Trump Budget Threats and the Local Anti-Transit Brigade Spike Lansing BRT

A 2014 rendering of a possible configuration for Lansing BRT. Image: Dover, Kohl & Partners
A 2014 rendering of a possible configuration for Lansing BRT. Image: Dover, Kohl & Partners

A plan to upgrade Lansing’s busiest bus route was shelved earlier this week. The transit authority said the uncertainty of federal funding under the Trump administration, along with the costs of continuing to study the project, were enough to kill it. Eight years in the making, the project was also undone by suburban opposition. Now, transit advocates in Michigan’s capital are figuring out what can be done to improve transit while their opponents take a victory lap.

The $143 million project would have added center-running bus lanes and stations along 8.3 miles of Michigan and Grand River avenues, wide streets connecting downtown Lansing, East Lansing, Michigan State University, and Meridian Township. A study of bus, streetcar, and light rail options began in 2009, and in 2011 the Capital Area Transportation Authority board decided to proceed with BRT.

Over the past year, opposition forces began to organize on Facebook, centered on suburban Meridian Township. Last July, the township board came out against plans to add bus lanes and restrict left turns. A month later, the Lansing Regional Chamber of Commerce joined in. Even Michigan State University, which has thousands of students that would benefit from BRT, made noises against the project.

“We’re the automobile state and we have this assumption that everybody should have a car, which is false,” said Laurel Burchfield, a Lansing resident who co-founded Capital Area Transit Supporters last year to push back against BRT naysayers. “There was a very organized opposition that played a really large role in this. And that’s something we need to think about locally moving forward. How do you respond to this NIMBYism?”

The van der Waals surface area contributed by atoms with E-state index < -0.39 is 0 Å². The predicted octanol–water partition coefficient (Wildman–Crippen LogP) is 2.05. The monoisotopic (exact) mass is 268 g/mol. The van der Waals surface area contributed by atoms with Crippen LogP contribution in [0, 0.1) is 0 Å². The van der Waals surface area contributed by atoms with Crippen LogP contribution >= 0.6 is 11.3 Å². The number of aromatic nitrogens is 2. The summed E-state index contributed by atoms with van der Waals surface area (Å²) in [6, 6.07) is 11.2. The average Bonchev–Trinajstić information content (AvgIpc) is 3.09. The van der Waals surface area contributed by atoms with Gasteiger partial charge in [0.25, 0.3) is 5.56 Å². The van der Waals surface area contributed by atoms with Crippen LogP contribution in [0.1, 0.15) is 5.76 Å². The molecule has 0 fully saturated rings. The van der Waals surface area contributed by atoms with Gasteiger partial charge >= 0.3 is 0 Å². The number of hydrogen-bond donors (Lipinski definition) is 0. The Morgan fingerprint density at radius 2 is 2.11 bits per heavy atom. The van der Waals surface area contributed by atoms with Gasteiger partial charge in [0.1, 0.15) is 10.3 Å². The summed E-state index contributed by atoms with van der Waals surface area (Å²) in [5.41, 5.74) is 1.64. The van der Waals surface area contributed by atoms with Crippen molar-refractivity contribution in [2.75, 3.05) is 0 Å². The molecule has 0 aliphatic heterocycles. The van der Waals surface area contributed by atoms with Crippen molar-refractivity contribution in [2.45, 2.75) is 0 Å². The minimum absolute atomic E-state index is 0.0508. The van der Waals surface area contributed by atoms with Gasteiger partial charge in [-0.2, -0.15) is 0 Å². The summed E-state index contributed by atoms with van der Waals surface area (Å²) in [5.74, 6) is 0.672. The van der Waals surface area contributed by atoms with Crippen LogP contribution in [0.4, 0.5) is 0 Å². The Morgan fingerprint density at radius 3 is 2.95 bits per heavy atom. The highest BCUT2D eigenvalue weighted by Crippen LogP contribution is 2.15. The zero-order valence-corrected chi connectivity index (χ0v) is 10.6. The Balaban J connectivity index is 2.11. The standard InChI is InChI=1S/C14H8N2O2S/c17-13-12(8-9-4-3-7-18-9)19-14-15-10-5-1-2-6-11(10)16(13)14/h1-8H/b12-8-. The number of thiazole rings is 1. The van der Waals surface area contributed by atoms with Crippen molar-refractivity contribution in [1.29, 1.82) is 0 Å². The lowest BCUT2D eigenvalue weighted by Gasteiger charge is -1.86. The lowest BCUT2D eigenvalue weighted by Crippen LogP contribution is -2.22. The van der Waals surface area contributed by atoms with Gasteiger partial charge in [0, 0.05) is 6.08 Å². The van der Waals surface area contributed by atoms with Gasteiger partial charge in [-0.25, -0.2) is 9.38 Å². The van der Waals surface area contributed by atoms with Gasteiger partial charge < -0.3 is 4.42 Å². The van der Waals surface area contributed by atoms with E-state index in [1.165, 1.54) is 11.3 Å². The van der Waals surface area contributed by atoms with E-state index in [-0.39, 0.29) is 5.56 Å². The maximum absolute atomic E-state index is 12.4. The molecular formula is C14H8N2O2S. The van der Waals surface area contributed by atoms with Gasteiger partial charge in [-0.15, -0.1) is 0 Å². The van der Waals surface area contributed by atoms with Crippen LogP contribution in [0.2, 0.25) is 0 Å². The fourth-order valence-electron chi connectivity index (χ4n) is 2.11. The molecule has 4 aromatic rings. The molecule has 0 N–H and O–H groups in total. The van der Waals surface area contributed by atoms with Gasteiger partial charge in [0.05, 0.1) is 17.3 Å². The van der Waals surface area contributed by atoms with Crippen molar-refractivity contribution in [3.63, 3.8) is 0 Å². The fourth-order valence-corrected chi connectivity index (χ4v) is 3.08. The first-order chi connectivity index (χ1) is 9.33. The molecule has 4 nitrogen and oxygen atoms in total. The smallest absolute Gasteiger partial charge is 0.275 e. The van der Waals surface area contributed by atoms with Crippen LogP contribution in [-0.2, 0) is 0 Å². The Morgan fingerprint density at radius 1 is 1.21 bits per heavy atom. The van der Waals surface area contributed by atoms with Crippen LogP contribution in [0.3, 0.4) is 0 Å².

BRT did have its backers, including Lansing Mayor Virgil Bernero. But his combative reputation didn’t exactly help the project. “He came out vocally in support, but that didn’t necessarily help our cause,” Burchfield said. “He’s the angriest mayor in America.”

“It seems like no one was really battling to support it at all,” said Sean Hammond, deputy policy director at the Michigan Environmental Council and co-founder of Capital Area Transit Supporters. “It wasn’t really a coordinated effort to get supporters out and spread the word about why exactly this is a good thing for the region.”

On Wednesday, CATA’s longtime executive director announced her retirement. The same day, the transit authority’s board voted to suspend the BRT plan, citing the cost of continuing with an environmental study and the Trump administration’s proposal to gut transit funding. The project was not funded locally, and depended on winning a federal New Starts grant, combined with state funds.

But Trump may not actually enact his slash-and-burn funding blueprint. While his transit cuts would be devastating to projects like Lansing’s BRT, the proposal isn’t guaranteed to survive the congressional budget process. Ultimately, it seems, local opposition is the lead culprit behind the death of Lansing BRT.

So where does that leave transit supporters?

“We’re going to have to increase bus service,” Hammond said. “It could be something like BRT-lite, like Grand Rapids has, which doesn’t require as much capital.”

“I would hate for transit as a general service to get hit because of opposition to one project,” Burchfield said. “I view this as a postponement, not as a death note.”